Though the thermostat says otherwise, and probably will for a while, according to the school calendar, summer is quickly coming to an end. No other time of year so defines our memories of idyllic childhood—long days, bare feet, fireflies, and family vacations. It’s an annual pause in the relentless forward march toward inevitable adulthood and the never-ending responsibilities to come. For my family, summer means three things: water park, fireworks, and musicals.
In Texas, summer comes early and stays late. By the time school let’s out the first week of June, the daily highs are usually in the 90s and the best way to cool of is in the water, of course. We head to Schlitterbahn – the hottest, coolest time in Texas. If you’ve never heard of this place, half-way between Austin and San Antonio, it’s the best water park in America. Tube rides, slides and giant pools cluster under hundred years old oak and cypress trees along the spring-fed Comal River. I’ve been making an almost annual pilgrimmage to Schilitterbahn to start my summer since Ronald Reagan was president, and that’s how my family still kicks off summer today.
Fourth of July is the holiday of summer. We leave city living behind us and head for the hills. Literally. The Texas Hill Country is just that—hills carved by rivers and streams, dotted with quaint country towns. We load up our travel trailer (no, we’re not 80, we just travel like we are) and meet our friends for a weekend of non-stop barbecue, homemade ice cream, swimming, tossing horseshoes (this is Texas) and naps in the hammock. For three days, there’s no TV or email and if you hike about an hour to the top of the nearest hill you might get a bar of signal on your cell phone. It’s unplugged paradise for the adults and a parental-supervision-lite utopia for the kiddos. All of which culminates in an evening of writing your name in the air with sparklers and a firework display the dads coordinate, and the moms bet who’s going to lose a finger first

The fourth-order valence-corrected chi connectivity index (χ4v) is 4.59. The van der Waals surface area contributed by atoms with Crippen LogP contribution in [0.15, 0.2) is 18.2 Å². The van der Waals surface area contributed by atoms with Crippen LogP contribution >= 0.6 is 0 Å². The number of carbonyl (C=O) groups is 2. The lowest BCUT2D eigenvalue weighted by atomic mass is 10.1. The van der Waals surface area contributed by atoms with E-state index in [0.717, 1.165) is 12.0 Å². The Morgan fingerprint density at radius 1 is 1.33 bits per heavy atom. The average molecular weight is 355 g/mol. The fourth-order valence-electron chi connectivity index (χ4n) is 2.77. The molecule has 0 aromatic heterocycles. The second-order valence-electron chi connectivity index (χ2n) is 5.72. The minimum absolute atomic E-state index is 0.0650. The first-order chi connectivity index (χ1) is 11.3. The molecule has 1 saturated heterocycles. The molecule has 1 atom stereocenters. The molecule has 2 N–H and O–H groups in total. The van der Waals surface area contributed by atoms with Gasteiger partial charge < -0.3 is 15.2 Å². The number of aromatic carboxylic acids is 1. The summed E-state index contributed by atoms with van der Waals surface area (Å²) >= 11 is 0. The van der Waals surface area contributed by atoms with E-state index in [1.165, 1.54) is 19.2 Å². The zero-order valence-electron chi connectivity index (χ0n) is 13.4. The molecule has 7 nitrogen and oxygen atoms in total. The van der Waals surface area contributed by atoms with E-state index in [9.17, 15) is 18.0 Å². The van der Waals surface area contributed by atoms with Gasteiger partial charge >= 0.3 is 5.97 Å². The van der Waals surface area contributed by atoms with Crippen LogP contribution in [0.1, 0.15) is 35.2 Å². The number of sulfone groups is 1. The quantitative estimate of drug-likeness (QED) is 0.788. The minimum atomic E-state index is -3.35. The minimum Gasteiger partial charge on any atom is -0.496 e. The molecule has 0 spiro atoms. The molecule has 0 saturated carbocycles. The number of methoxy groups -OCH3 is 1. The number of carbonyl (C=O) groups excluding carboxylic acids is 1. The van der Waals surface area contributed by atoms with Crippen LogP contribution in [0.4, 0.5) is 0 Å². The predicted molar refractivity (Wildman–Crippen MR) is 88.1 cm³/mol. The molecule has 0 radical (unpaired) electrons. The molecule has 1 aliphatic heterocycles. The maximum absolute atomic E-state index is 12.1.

By August, the heat has slowed everything down to just above a crawl, and not even sunset offers much relieve. But it does give you the best free show in Austin: the Zilker Summer Musical. It’s the last big event before school starts and has been going on for 53 years. We take a blanket, a cooler, and plant ourselves on the park’s hillside under the stars to watch the show. This year’s production was Footloose (didn’t I just have a hankering for this movie?) and even though it was at least 100 degrees until ten o’clock, the dancing was awesome, the music infectious, and the crowd appreciative. For me there’s no better way to cap off the season--though some rain would be nice.
How ‘bout y’all? Any annual summer traditions you just have to do?